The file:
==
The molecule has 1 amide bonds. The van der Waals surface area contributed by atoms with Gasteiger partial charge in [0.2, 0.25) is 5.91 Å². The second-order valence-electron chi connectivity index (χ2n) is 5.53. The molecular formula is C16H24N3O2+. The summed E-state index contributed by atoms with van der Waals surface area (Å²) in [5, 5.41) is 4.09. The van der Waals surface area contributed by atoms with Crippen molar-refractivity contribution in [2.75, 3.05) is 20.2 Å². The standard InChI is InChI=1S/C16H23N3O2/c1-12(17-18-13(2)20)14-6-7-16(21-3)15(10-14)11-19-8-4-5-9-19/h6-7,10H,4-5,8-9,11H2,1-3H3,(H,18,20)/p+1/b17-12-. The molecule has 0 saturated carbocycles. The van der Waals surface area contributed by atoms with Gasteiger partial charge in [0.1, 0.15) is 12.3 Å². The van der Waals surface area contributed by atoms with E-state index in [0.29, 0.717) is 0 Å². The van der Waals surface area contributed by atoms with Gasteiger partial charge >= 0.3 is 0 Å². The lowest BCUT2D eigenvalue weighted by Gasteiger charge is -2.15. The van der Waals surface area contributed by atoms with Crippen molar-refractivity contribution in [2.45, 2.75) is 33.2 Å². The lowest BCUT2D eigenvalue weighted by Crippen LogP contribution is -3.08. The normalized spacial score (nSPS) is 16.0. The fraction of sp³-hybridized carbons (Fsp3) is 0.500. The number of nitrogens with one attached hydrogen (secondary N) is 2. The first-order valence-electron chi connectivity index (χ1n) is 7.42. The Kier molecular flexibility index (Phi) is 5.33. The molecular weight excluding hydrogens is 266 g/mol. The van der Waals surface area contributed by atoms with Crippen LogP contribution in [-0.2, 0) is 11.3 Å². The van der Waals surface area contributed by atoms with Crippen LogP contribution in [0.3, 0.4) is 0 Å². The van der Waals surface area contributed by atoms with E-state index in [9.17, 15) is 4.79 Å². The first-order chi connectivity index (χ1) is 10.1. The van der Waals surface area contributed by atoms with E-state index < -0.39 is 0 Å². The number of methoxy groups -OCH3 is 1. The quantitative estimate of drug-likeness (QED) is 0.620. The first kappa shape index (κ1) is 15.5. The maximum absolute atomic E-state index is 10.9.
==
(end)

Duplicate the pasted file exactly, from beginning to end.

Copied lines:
The molecule has 1 amide bonds. The van der Waals surface area contributed by atoms with Gasteiger partial charge in [0.2, 0.25) is 5.91 Å². The second-order valence-electron chi connectivity index (χ2n) is 5.53. The molecular formula is C16H24N3O2+. The summed E-state index contributed by atoms with van der Waals surface area (Å²) in [5, 5.41) is 4.09. The van der Waals surface area contributed by atoms with Crippen molar-refractivity contribution in [2.75, 3.05) is 20.2 Å². The standard InChI is InChI=1S/C16H23N3O2/c1-12(17-18-13(2)20)14-6-7-16(21-3)15(10-14)11-19-8-4-5-9-19/h6-7,10H,4-5,8-9,11H2,1-3H3,(H,18,20)/p+1/b17-12-. The molecule has 0 saturated carbocycles. The van der Waals surface area contributed by atoms with Gasteiger partial charge in [0.1, 0.15) is 12.3 Å². The van der Waals surface area contributed by atoms with E-state index in [0.29, 0.717) is 0 Å². The van der Waals surface area contributed by atoms with Gasteiger partial charge >= 0.3 is 0 Å². The lowest BCUT2D eigenvalue weighted by Gasteiger charge is -2.15. The van der Waals surface area contributed by atoms with Crippen molar-refractivity contribution in [2.45, 2.75) is 33.2 Å². The lowest BCUT2D eigenvalue weighted by Crippen LogP contribution is -3.08. The normalized spacial score (nSPS) is 16.0. The fraction of sp³-hybridized carbons (Fsp3) is 0.500. The number of nitrogens with one attached hydrogen (secondary N) is 2. The first-order valence-electron chi connectivity index (χ1n) is 7.42. The Kier molecular flexibility index (Phi) is 5.33. The molecular weight excluding hydrogens is 266 g/mol. The van der Waals surface area contributed by atoms with Crippen LogP contribution in [-0.2, 0) is 11.3 Å². The van der Waals surface area contributed by atoms with Crippen LogP contribution in [0.3, 0.4) is 0 Å². The van der Waals surface area contributed by atoms with E-state index in [9.17, 15) is 4.79 Å². The first-order chi connectivity index (χ1) is 10.1. The van der Waals surface area contributed by atoms with E-state index < -0.39 is 0 Å². The number of methoxy groups -OCH3 is 1. The quantitative estimate of drug-likeness (QED) is 0.620. The first kappa shape index (κ1) is 15.5. The maximum absolute atomic E-state index is 10.9.